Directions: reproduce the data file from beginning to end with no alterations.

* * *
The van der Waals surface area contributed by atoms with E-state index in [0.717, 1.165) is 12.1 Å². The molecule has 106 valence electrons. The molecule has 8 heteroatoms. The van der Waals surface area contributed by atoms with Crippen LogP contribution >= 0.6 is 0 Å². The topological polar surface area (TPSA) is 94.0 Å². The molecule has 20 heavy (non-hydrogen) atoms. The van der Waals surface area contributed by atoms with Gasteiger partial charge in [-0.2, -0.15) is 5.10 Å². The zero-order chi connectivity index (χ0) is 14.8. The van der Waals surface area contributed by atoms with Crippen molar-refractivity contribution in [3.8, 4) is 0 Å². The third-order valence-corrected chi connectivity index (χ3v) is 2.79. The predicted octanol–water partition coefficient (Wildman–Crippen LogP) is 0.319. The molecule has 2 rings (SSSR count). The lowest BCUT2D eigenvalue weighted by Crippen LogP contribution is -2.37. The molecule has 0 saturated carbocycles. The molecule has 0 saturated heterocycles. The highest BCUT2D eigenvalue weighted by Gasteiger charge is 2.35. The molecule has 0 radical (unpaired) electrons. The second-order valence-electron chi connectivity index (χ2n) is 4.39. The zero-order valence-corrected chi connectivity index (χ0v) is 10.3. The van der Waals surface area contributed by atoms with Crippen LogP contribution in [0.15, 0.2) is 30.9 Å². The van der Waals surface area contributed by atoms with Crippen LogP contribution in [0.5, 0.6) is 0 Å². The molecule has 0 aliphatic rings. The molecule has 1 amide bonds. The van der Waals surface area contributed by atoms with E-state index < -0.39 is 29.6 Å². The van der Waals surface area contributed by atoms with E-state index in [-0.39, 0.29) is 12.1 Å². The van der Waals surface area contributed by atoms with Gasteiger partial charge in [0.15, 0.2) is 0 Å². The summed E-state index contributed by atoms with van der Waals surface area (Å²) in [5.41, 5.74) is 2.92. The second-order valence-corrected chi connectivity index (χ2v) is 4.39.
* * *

The van der Waals surface area contributed by atoms with E-state index in [0.717, 1.165) is 12.1 Å². The molecule has 106 valence electrons. The molecule has 8 heteroatoms. The van der Waals surface area contributed by atoms with Crippen LogP contribution >= 0.6 is 0 Å². The topological polar surface area (TPSA) is 94.0 Å². The molecule has 20 heavy (non-hydrogen) atoms. The van der Waals surface area contributed by atoms with Gasteiger partial charge in [-0.2, -0.15) is 5.10 Å². The zero-order chi connectivity index (χ0) is 14.8. The van der Waals surface area contributed by atoms with Crippen molar-refractivity contribution in [3.8, 4) is 0 Å². The third-order valence-corrected chi connectivity index (χ3v) is 2.79. The predicted octanol–water partition coefficient (Wildman–Crippen LogP) is 0.319. The molecule has 2 rings (SSSR count). The lowest BCUT2D eigenvalue weighted by Crippen LogP contribution is -2.37. The molecule has 0 saturated carbocycles. The molecule has 0 saturated heterocycles. The highest BCUT2D eigenvalue weighted by Gasteiger charge is 2.35. The molecule has 0 radical (unpaired) electrons. The second-order valence-electron chi connectivity index (χ2n) is 4.39. The zero-order valence-corrected chi connectivity index (χ0v) is 10.3. The van der Waals surface area contributed by atoms with Crippen LogP contribution in [0.15, 0.2) is 30.9 Å². The van der Waals surface area contributed by atoms with Crippen LogP contribution in [0.5, 0.6) is 0 Å². The molecule has 0 aliphatic rings. The molecule has 1 amide bonds. The van der Waals surface area contributed by atoms with E-state index < -0.39 is 29.6 Å². The van der Waals surface area contributed by atoms with E-state index in [-0.39, 0.29) is 12.1 Å². The van der Waals surface area contributed by atoms with Gasteiger partial charge in [0.15, 0.2) is 0 Å². The summed E-state index contributed by atoms with van der Waals surface area (Å²) in [5.41, 5.74) is 2.92. The second-order valence-corrected chi connectivity index (χ2v) is 4.39.